One way to reduce the tensions surrounding the Syrian crisis would be for Israel to also give up its alleged stockpiles of chemical and biological weapons. Both Russia and the US are likely to ask Israel to dismantle its stocks.
Recently declassified CIA documents suggest that Israel secretly built up its own stockpile of chemical and biological weapons decades ago. This has added more fuel to the lingering complaint of Arab states, who accuse Israel of possessing nuclear weapons.
Syria has often spoken of its estimated 1,000-ton chemical weapons stockpile as a deterrent against another military conflict with Israel.
“The chemical weapons in Syria are a mere deterrence against the Israeli nuclear arsenal,” announced Syrian UN Ambassador Bashar Jaafari, referring to the declassified CIA report on Israel’s chemical weapons program.
“It’s a deterrent weapon and now the time has come for the Syrian government to join the CWC as a gesture to show our willingness to be against all weapons of mass destruction,” he said.
Russian President Vladimir Putin, generally perceived in the west as Syria’s main protector, said Tuesday: “It’s well known that Syria has a certain arsenal of chemical weapons and the Syrians always viewed that as an alternative to Israel’s nuclear weapons.”
Now the Syrian government is suggesting it may not decommission its chemical weapons stockpiles unless its neighbors do likewise.
“The main danger of WMD is the Israeli nuclear arsenal,” said Bashar Jaafari, Syria’s ambassador to the UN, last Thursday, stressing that Israel also possesses chemical weapons but “nobody is speaking about that.”
Such statements put the Syrian chemical weapons crisis into a new perspective. The US administration has for decades refused to discuss Israeli arsenals that allegedly contain nuclear warheads. By bringing the issue to an international discussion, Damascus might put the Obama administration into an awkward position.
There has already been a reaction from Washington, when the State Department spokeswoman Jennifer Psaki said that the US will never accept attempts to compare Syrian regime with “thriving democracy” of Israel which “doesn’t brutally slaughter and gas its own people,” she said.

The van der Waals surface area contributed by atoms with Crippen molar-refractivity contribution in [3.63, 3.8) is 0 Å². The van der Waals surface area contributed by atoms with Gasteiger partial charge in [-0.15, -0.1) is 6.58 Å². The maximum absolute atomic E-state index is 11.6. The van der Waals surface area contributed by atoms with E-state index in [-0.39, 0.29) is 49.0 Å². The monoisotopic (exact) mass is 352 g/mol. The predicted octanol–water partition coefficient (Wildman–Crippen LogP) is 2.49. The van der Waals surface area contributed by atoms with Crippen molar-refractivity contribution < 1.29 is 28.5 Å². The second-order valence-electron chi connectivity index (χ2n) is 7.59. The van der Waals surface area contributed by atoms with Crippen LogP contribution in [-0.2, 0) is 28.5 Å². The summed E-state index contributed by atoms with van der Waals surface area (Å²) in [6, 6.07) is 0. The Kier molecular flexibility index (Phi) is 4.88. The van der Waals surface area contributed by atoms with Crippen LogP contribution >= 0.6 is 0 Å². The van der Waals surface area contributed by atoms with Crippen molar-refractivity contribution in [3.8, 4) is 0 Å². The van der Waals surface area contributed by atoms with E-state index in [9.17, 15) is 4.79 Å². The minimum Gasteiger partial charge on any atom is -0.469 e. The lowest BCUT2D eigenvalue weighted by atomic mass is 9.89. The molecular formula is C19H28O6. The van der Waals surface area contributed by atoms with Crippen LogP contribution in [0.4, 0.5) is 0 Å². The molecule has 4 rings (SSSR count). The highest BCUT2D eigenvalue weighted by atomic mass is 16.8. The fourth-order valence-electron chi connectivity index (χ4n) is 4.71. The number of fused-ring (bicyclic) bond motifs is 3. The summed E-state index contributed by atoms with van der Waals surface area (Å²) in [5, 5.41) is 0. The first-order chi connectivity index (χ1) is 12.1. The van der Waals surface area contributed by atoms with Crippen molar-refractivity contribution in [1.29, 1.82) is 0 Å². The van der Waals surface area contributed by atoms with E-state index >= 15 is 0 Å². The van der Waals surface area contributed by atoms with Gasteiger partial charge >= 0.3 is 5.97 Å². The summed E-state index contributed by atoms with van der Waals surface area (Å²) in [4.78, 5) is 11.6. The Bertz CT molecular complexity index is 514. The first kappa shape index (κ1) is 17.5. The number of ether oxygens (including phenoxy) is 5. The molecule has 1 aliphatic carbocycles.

Traditionally, Israeli officials never comment on accusations that the country possesses WMD, pointing out that Israel lives under constant threats from Middle East countries such as Iran, Lebanon and Syria.
Israel signed the 1993 Chemical Weapons Convention (CWC), which came into force in 1997, but has never ratified it. It remains to be seen whether Tel Aviv will now ratify it, as well the 1972 Biological Weapons Convention.
“Some of these states don’t recognize Israel’s right to exist and blatantly call to annihilate it…These threats cannot be ignored by Israel, in the assessment of possible ratification of the convention,” the WDSJ reported Israeli government spokesman Jonathan Peled as saying.
Israeli soldiers stand near an “Iron Dome” battery, a short-range missile defence system, designed to intercept and destroy incoming short-range rockets and artillery shells, near Jerusalem (AFP Photo)
So far, the CWC has been signed and ratified by 189 countries, with only seven states refusing to join the Convention.
On Thursday, Syria’s UN envoy announced that his country had technically joined the CWC.
“Legally speaking Syria has become, starting today, a full member of the [CWC] convention,” Syrian UN Ambassador Bashar Jaafari said, after submitting Syria’s documents to the UN. He said that President Bashar Assad had signed a decree approving Syria’s accession to the convention, with the country’s Foreign Minister Walid Mouallem also informing the Organization for the Prohibition of Chemical Weapons of Damascus’s decision to join the convention.
But an anonymous source in the UN told Reuters that the organization is still busy studying the documents.
“I think there are a few more steps they have to take [before Syria is a signatory] but that’s why we’re studying the document,” a UN official told Reuters.
The Washington Post reported that the Obama administration does not exclude the possibility that Syria’s chemical weapons stockpiles could be taken to Russia for utilization, though Russia’s Foreign Minister Sergey Lavrov said Saturday there was no plan yet as to which country will take on the task.
Syria agreed to give up its chemical weapons after several hundred people died in a gas attack in a suburb of Damascus on August 21. Washington accused the Assad government of staging the attack and threatened to launch missile strikes against military targets inside the country. The Syrian government flatly denied all the allegations, blaming the rebel forces backed by the west and the Gulf states for the chemical attack. Considering the imminent threat of foreign invasion, Damascus agreed to Moscow’s proposal to give up chemical weapons altogether.
Saturday’s talks between US Secretary of State John Kerry and Russia’s Foreign Minister, Sergey Lavrov, resulted in a preliminary agreement on decommissioning Syria’s chemical weapons and for a Geneva-2 peace conference to resolve the crisis politically.
While Kerry stressed possible sanctions and punishment to be implemented on the Assad government if it fails its honor its promises, Lavrov said the general aim was to make the Middle East a place “free of WMD.”
Once Syria joins the Chemical Weapons Convention, only Israel, Angola, Burma, Egypt, North Korea and South Sudan will remain outside the group.